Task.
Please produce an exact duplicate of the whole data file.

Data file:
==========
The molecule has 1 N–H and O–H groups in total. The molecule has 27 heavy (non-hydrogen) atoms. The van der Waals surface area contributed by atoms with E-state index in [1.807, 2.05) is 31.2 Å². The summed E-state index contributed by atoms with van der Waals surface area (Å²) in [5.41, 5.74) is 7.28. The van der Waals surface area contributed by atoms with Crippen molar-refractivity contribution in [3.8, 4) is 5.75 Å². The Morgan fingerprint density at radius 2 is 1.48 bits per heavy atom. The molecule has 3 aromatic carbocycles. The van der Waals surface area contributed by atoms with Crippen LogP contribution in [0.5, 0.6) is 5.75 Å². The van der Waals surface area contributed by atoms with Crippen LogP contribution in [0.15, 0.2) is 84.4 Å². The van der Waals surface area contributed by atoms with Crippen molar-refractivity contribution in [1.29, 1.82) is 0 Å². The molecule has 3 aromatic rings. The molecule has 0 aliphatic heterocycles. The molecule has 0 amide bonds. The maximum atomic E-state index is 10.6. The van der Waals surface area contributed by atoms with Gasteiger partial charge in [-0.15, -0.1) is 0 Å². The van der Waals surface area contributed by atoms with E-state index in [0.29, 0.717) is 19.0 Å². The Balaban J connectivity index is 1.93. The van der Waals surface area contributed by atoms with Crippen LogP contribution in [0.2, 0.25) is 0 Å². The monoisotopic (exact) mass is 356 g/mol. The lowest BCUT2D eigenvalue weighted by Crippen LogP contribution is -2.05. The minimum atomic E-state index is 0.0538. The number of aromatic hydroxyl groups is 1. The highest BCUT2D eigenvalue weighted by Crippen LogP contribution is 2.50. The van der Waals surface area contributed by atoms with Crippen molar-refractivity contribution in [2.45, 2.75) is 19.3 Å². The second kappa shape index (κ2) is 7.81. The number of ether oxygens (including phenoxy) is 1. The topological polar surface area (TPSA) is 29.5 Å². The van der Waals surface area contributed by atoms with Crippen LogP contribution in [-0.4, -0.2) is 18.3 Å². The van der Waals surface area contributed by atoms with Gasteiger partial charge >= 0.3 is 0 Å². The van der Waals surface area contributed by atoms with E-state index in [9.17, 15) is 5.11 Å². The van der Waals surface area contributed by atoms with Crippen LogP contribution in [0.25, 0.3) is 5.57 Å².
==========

The molecule has 1 N–H and O–H groups in total. The molecule has 27 heavy (non-hydrogen) atoms. The van der Waals surface area contributed by atoms with E-state index in [1.807, 2.05) is 31.2 Å². The summed E-state index contributed by atoms with van der Waals surface area (Å²) in [5.41, 5.74) is 7.28. The van der Waals surface area contributed by atoms with Crippen molar-refractivity contribution in [3.8, 4) is 5.75 Å². The Morgan fingerprint density at radius 2 is 1.48 bits per heavy atom. The molecule has 3 aromatic carbocycles. The van der Waals surface area contributed by atoms with Crippen LogP contribution in [0.5, 0.6) is 5.75 Å². The van der Waals surface area contributed by atoms with Crippen LogP contribution in [0.15, 0.2) is 84.4 Å². The van der Waals surface area contributed by atoms with Crippen molar-refractivity contribution in [1.29, 1.82) is 0 Å². The molecule has 3 aromatic rings. The molecule has 0 aliphatic heterocycles. The molecule has 0 amide bonds. The maximum atomic E-state index is 10.6. The van der Waals surface area contributed by atoms with Gasteiger partial charge in [-0.15, -0.1) is 0 Å². The van der Waals surface area contributed by atoms with E-state index in [0.29, 0.717) is 19.0 Å². The Balaban J connectivity index is 1.93. The van der Waals surface area contributed by atoms with Crippen LogP contribution in [0.2, 0.25) is 0 Å². The monoisotopic (exact) mass is 356 g/mol. The lowest BCUT2D eigenvalue weighted by Crippen LogP contribution is -2.05. The minimum atomic E-state index is 0.0538. The number of aromatic hydroxyl groups is 1. The highest BCUT2D eigenvalue weighted by Crippen LogP contribution is 2.50. The van der Waals surface area contributed by atoms with Crippen molar-refractivity contribution in [2.45, 2.75) is 19.3 Å². The second kappa shape index (κ2) is 7.81. The number of ether oxygens (including phenoxy) is 1. The topological polar surface area (TPSA) is 29.5 Å². The van der Waals surface area contributed by atoms with Crippen LogP contribution in [-0.4, -0.2) is 18.3 Å². The van der Waals surface area contributed by atoms with Gasteiger partial charge >= 0.3 is 0 Å². The van der Waals surface area contributed by atoms with E-state index in [9.17, 15) is 5.11 Å². The van der Waals surface area contributed by atoms with Crippen LogP contribution in [0.25, 0.3) is 5.57 Å².